“You act younger than you are. Look at your hands! Those aren’t the hands of a twenty-year-old.”
I was 29. What was the difference between 20-year-old hands and 29-year-old hands? I had no idea. (I still have no idea.)
“And if you want me to send you in there…” He pointed down the hall to the owner’s office. “… you’re not ready.”
Jack glanced at my headshot, where I was still staring lustily at Demi Moore. Then his eyes locked onto mine.
“You’ve got sex appeal,” he said with surprise in his voice.
“You… might need… a little more seasoning.”
“What do you mean?”
He just thinks I need a little more training. And then I’m on Broadway!
“You ever been to an orgy?”
I couldn’t breathe. My spirits plummeted.
“No. Uhh.. no.”
He looked deep into my eyes. His expression said, “I wanna become one with you.” I looked away, stuck.
“’Bout once a month, a group of me and my friends get together and have… you know… an orgy.”
I sat, frozen.
“And we’ve got a guardian angel. His name is Gabriel. He’s there to protect us. If Gabriel sees you doing something that’s dangerous, like, you know… unsafe… he’ll point his finger and go ‘unh unh unuhh! Don’t do that!’ To warn you.”
I didn’t want to know what “that” was.
“And you can explore… with men and women!”
“Uhm… I don’t think I’d feel comfortable. I’m only attracted to women.”
He rolled his chair back about an inch.
“Would you be willing to try something… different?”
He tried to lock eyes with me. I blinked.
“My girlfriend wouldn’t approve.”
I was single.
My shoulders dropped down from the top of my ears. I could breathe again.
“I guess you can go now.”
“You mean we’re not going to work together?”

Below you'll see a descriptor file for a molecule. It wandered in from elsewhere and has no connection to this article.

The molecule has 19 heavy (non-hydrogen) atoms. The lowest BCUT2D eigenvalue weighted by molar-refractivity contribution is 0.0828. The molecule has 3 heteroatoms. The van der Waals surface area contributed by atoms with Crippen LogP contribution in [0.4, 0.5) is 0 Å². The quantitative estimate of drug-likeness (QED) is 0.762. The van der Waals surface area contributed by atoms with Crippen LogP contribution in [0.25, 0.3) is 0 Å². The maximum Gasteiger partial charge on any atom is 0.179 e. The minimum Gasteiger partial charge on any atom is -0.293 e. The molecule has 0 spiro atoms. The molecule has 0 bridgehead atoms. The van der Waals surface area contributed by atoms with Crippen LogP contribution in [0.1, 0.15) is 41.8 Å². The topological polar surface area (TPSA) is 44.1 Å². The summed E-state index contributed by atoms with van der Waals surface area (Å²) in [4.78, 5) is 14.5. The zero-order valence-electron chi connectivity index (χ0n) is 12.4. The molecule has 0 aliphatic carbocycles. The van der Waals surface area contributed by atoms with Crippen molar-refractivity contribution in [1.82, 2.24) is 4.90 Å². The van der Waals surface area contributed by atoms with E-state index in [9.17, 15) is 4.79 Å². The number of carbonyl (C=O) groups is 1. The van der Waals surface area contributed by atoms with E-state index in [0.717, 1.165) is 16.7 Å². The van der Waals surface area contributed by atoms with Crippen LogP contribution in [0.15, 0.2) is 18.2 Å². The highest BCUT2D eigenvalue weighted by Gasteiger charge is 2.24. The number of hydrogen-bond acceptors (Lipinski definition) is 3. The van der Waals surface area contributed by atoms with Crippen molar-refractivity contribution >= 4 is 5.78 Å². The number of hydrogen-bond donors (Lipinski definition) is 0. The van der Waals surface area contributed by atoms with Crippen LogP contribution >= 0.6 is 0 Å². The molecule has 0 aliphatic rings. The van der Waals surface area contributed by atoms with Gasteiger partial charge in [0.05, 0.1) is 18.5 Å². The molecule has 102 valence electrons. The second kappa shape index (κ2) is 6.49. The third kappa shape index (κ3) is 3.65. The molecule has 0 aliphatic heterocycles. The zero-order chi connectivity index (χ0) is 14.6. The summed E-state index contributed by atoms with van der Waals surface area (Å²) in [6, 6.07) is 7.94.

“When I said you needed more seasoning, I meant it. But if you want to talk some more, give a call!” He said this with an eager, hopeful smile. I slid the chair back, got up, and with the minuscule amount of self-respect I had left, said, “Thanks for meeting with me.”
A few weeks passed. Walking by subway movie posters with pictures of the two Toms (Hanks and Cruise) and the one Arnold, I started fantasizing about my own face on a poster. This led me to call Jack again.
We went out for a drink at an old-time Irish bar stinking of years-old beer on the floor and peanuts. After talking for a few minutes, I asked him the question: “So, can we work together? Or can I meet with the woman running Artists and Agents?”
“I’m not sure about that. Let’s talk about some other things. You’re still young. There’s always more to explore.”
He gave me that same intense, direct eye contact like he was thinking about me naked with his Gabriel sex group buddies and hoping to get an affirmative answer. But I’d have sooner injected heroin into my eyeballs than sacrificed my nether regions and integrity to this guy.
We spoke for a few more minutes before parting ways.
After two more years of frustration, I took a class, Acting as a Business, and it changed everything. It helped me connect with agents who were good, kind people and build a functional career. I was so glad that, to find success, I never had to compromise my integrity or attend a sex party where some guy named Gabriel would point at me and tell me I was putting something in the wrong place.
Not long after our last meeting, Jack left the agency and started a career as a casting director, where he could audition hundreds—if not thousands—of actors for tv, film and theater.
This likely gave him a plethora of opportunities to peer profoundly into actors’ eyes and ask, “have you ever been to an orgy?”
I hope no one said “yes.”
*The names of Jack and Artists and Agents Agency have been changed.